English 207: World Folktales and Literature, Spring 2006 
Assignments for January 19 

Dr. Tina L. Hanlon

Ferrum College

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World Folktales Course Home Page

Readings for January 19:

Yolen (Favorite Folktales Around the World), Introduction and Telling Tales section

Comparing types from oral traditions:
Start thinking about differences/uses of terms folktales, fable, myths, creation story, pourquoi tale, legend

Which tales in Yolen's Telling Tales sections are folktales, which are pourquoi or creation stories, and which are myths or fables any other categories?
Fables: Lechner 16-17   "The Wind and the Sun" (20), "Fire and Water," Truth and Falsehood"
Legends: "The Departure of the Giants" (Yolen 352-53)
Legends/Ghost stories: Lechner, White House Ghosts, 281

Guidelines for Teaching with Folk Tales, Fairy Tales, Fables, Ballads, and Other Short Works of Folklore

Diagrams of Types of Folk Literature

Also read several variants of any folktale and do the journal/discussion assignment below.  Here is one example based on one of the readings in Yolen's first section, but you can find plenty of examples at Sur La Lune Fairy Tales or in D. L. Ashliman's groups of Folklore and Mythology Online Texts.

Example:  "The Longest Tale." For variants of the same tale, compare Japanese "An Endless Story" in Yolen's  Telling Tales section, two Appalachian versions at The Tale without an End in AppLit, and The Endless Tale by James Baldwin (and/or any other versions you find).

Journal/Discussion Assignment for Thursday, Jan. 19:

Select any folktale and read, view or listen to several variants of the same tale. Be prepared to report to the class orally on what you learned about folktale variants from your reading. AppLit's Annotated Index of Folktales lists many variants of individual Appalachian tales. Links to Online Texts leads to many tales on the internet from other traditions. The best sites to use for this exercise besides AppLit are D. L. Ashliman's groups of tales by tale types, such as The Name of the Helper (with "Rumpelstiltskin," etc.); or Sur La Lune Fairy Tales.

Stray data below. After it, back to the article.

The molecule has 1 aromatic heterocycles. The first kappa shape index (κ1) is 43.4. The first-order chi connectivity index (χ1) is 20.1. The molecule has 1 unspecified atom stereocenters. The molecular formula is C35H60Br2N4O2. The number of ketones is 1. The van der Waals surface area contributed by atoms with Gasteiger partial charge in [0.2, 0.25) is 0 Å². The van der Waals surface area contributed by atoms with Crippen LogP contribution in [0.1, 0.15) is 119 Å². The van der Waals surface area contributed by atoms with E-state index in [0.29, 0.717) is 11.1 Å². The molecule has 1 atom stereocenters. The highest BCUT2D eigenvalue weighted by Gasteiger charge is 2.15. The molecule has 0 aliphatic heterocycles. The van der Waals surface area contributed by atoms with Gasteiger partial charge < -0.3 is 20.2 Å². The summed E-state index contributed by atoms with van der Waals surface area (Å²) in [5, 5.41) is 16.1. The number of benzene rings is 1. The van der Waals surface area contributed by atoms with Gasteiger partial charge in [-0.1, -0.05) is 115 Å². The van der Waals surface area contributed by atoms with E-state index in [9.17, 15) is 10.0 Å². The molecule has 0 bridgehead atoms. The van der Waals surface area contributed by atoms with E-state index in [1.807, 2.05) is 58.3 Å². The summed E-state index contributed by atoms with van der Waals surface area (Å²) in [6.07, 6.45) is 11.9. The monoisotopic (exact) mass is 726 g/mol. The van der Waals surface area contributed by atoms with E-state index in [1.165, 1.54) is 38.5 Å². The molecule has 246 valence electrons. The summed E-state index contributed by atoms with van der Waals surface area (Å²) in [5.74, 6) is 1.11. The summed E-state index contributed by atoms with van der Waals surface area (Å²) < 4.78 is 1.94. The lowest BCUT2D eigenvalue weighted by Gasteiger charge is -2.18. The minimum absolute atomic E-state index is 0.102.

Read at least 3 variants of your tale before class on Thursday, preferably 4 or 5 variants by next week. Be sure you are reading variants of the same tale. There must be significant plot similarities, more than one or two similar motifs in the tales you read in order for this exercise to work for you. For example, AppLit has cross references between tales about "Jack and the Giant" and "Jack and the Beantree," and there are thousands of tales about ordinary people overcoming giants or witches, but if you want to use "Jack and the Beantree/Beanstalk" for this assignment, pick only tales that have a gigantic beanstalk with a giant living at the top, or something very much like that. Many anthologies group tales by subject or theme, such as Animal Tales, Fools and Numbskulls, Ghost Stories, Wise Women, etc., but that does not mean that the tales within those sections are all variants of the same tale.

For this class, you will be keeping a reading journal of informal writing about the the course readings and activities.

As you begin to write in your journal and think about what to say in class, consider any of the following questions:

  • What type of folktale are you reading? Do any of the other labels above fit any of your variants better?

  • How are the plots similar and different?

  • How are the characters similar and different?

  • How are other motifs similar or different? (e.g., giant beanstalks, three tests or trials or tasks, shoes that fit only one girl, getting magic help by giving aid to a seemingly poor person, magic tablecloths, three or seven or twelve siblings or fairies, guessing a secret name, turtle's smooth shell cracks, etc.)

  • Are your tales from different cultures? Can you detect cultural differences in their content?

  • Can you tell if your tales come from different times in history? Can you tell if that makes a difference?

  • Do your tales have obvious morals, either indicated explicitly or implied, or do they seem amoral (not intended to comment on morality)?

  • Are any of your variants satiric? Are they modern spinoffs or revisions that reflect modern values more than the traditional variants?

  • Are any of your variants illustrated? What do you think about how illustrations affect your reading or help interpret the tale?

You don't have to answer all these questions, and this is not a formal paper assignment, but you should have written something in your journal by next week about the tales you have read for this exercise. Be sure to identify the specific tales you read and their sources.